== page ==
Flowerhorn Fish (Single)
Flowerhorns are the ultimate “pet” fish due to their extremely interactive nature. They have been specifically bred to respond to the humans around them, and some will even lift their nuchal hump out of the water to be petted!
Flowerhorns are a hybrid fish that are based on one of the earliest man-made hybrid fish: the blood parrot. Since the first flowerhorns, often called luohans, flowerhorns have been hybridized with dozens of other cichlids. Their genetic history is unknown and varies greatly with each strain.
This complete guide will cover everything you need to know about keeping, caring for, and breeding Flowerhorn fish. You cannot complete your fish keeping career without one of these inquisitive fish!
Flowerhorn Fish Care
Even though different flowerhorns, even ones of the same strain, have diverse genetic backgrounds, this care guide can be applied to all of them.
Flowerhorns are considered an intermediate fish due to their aggressive nature, massive size, waste production, and diet requirements.
Tank Size: Flowerhorns should have a tank size of 125 gallons or 150-175 gallons if you plan on housing a male and female pair. It is popular to grow them out in smaller tanks and graduate them to larger ones as they grow, but unless you have plans for the smaller tanks, it could be considered a waste of money. Smaller tanks technically have enough gallons for them to swim around in and dilute their waste, but they are often not wide enough to allow a flowerhorn to turn around. Some of the smaller strains can be kept in a 75 or 90 gallon, but all fish appreciate more space.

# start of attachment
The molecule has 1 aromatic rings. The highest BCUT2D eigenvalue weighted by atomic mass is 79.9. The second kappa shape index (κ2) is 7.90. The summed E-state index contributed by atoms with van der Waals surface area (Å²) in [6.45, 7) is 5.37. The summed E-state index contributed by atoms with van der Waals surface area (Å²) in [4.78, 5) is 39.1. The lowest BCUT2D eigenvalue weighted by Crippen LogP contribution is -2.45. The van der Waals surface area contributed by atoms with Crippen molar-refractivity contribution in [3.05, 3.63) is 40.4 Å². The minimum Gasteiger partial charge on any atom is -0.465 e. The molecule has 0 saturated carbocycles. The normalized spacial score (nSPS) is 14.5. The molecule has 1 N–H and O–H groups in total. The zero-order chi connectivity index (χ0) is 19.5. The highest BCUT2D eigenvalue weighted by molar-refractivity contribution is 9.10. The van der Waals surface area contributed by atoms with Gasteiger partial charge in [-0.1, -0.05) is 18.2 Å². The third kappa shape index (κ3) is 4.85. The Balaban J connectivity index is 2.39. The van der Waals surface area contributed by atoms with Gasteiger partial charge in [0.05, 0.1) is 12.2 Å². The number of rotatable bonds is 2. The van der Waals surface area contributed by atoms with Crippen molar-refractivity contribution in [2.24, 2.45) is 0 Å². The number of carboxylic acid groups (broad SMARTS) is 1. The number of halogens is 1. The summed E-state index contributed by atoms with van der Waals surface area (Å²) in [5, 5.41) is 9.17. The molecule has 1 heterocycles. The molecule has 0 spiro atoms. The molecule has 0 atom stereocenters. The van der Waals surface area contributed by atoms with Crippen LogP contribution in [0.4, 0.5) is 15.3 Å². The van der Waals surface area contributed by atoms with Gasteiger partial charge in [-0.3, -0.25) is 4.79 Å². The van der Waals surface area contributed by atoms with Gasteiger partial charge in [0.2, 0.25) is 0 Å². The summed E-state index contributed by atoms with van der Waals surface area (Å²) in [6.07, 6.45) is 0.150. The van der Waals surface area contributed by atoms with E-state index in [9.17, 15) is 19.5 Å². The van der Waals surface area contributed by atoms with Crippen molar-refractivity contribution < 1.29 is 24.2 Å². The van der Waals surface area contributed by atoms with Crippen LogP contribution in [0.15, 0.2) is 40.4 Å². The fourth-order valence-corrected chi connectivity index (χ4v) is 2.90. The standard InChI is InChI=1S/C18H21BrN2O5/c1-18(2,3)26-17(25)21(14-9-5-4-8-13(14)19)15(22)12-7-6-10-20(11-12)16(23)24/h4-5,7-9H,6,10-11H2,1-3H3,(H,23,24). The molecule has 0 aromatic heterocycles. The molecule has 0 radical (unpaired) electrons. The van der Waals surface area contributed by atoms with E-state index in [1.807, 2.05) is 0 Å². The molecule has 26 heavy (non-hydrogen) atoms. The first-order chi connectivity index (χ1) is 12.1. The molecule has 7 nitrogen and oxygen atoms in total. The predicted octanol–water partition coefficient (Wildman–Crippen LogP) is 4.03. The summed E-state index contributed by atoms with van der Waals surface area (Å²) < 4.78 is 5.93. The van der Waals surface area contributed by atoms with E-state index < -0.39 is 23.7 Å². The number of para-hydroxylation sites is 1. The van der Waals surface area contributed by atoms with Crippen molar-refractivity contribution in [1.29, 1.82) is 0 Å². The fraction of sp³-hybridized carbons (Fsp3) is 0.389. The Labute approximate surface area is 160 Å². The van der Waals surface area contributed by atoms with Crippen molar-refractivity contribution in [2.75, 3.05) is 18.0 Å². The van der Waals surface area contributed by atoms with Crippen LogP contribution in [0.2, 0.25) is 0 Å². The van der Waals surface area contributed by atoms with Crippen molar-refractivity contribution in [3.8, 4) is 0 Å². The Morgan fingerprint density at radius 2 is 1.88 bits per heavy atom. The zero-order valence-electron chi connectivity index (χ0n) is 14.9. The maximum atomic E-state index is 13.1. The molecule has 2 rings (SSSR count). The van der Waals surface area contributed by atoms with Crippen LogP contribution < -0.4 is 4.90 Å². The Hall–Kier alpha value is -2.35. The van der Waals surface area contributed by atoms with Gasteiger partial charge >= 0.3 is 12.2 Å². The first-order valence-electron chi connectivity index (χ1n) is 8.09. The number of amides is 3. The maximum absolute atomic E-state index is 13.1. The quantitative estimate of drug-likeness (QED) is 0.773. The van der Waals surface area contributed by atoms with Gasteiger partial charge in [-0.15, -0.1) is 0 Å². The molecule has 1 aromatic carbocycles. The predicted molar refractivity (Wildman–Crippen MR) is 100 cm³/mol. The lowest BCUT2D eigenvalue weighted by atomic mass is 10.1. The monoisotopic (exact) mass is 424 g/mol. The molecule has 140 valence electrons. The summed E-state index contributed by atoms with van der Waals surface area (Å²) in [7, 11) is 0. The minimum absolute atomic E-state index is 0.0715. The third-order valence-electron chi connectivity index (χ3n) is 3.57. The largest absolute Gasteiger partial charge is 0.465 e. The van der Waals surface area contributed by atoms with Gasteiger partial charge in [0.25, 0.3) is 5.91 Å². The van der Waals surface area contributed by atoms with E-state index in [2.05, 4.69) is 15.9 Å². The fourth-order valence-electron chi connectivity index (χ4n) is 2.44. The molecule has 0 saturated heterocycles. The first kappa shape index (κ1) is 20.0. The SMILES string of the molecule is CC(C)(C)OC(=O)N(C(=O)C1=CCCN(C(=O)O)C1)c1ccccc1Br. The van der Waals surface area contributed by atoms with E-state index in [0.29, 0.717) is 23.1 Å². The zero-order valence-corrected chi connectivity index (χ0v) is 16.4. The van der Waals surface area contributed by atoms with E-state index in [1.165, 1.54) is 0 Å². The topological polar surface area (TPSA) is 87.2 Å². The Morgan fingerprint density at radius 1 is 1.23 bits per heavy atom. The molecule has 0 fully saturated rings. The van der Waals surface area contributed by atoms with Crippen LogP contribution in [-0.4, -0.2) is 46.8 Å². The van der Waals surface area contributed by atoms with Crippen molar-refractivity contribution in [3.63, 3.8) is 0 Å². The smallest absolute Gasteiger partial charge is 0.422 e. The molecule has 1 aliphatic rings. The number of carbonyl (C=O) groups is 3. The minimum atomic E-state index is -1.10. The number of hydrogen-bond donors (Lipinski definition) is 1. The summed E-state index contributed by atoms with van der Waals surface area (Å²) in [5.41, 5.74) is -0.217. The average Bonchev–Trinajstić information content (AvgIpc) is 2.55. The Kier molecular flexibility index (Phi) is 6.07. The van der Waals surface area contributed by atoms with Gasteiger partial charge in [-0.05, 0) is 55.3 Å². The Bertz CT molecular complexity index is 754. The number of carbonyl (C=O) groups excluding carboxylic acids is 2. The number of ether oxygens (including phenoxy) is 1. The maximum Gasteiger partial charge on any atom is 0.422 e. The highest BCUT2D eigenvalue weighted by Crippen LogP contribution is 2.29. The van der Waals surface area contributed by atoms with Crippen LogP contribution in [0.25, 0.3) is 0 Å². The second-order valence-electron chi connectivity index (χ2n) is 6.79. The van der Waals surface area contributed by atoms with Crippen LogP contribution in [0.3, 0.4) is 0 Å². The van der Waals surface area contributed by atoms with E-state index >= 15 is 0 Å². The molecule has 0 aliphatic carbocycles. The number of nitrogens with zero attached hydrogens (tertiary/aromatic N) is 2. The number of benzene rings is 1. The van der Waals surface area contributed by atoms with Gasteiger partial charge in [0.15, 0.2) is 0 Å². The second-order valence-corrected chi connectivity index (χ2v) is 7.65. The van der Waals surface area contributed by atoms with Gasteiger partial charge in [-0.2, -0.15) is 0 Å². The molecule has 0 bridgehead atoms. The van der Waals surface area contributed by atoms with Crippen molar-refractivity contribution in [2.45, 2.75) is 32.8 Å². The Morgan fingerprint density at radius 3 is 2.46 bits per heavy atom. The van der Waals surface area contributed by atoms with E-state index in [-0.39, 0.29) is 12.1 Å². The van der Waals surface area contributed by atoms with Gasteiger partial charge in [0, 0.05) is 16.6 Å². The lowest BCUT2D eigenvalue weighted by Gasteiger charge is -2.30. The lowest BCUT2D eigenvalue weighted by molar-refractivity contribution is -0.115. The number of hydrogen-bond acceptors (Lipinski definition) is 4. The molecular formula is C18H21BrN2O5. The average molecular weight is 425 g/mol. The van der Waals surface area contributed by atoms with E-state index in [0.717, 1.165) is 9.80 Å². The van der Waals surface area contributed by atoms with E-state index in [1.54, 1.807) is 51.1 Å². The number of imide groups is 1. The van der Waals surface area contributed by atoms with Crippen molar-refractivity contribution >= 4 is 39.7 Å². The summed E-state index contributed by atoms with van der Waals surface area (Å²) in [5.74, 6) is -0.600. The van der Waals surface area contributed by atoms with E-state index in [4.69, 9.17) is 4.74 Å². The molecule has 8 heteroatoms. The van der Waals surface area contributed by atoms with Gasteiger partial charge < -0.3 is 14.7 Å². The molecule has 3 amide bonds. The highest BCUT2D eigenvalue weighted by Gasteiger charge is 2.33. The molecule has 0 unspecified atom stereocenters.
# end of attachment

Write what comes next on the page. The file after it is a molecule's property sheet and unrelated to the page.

Flow: Flowerhorns are strong fish and can tolerate moderate to high flow, but it is possible to have too much flow. If your flowerhorn is being blown all over the tank, the flow is too strong. Many flowerhorn keepers install additional powerheads along the bottom of the tank to push the waste towards the filter.
Substrate: Most large fish that are kept with a gravel substrate run the risk of swallowing it with their food. The gravel can then become impacted in the fish’s intestines, preventing it from passing any waste and creating a serious health risk. Large pieces of tile, bare bottom, or sand substrates are popular choices for Flowerhorn Cichlids.
Flowerhorns are far from picky when it comes to eating, but they require a protein rich and strongly varied diet. Live foods are not necessary, as they will eat frozen and dried foods with no problems.
Flowerhorns need a staple pellet to provide micronutrients and vitamins as well as additions like sun dried crickets, grasshoppers, mealworms, anchovies, and frozen shrimp.
Worms, such as white worms, blackworms, earthworms and nightcrawlers can also be fed to Flowerhorns.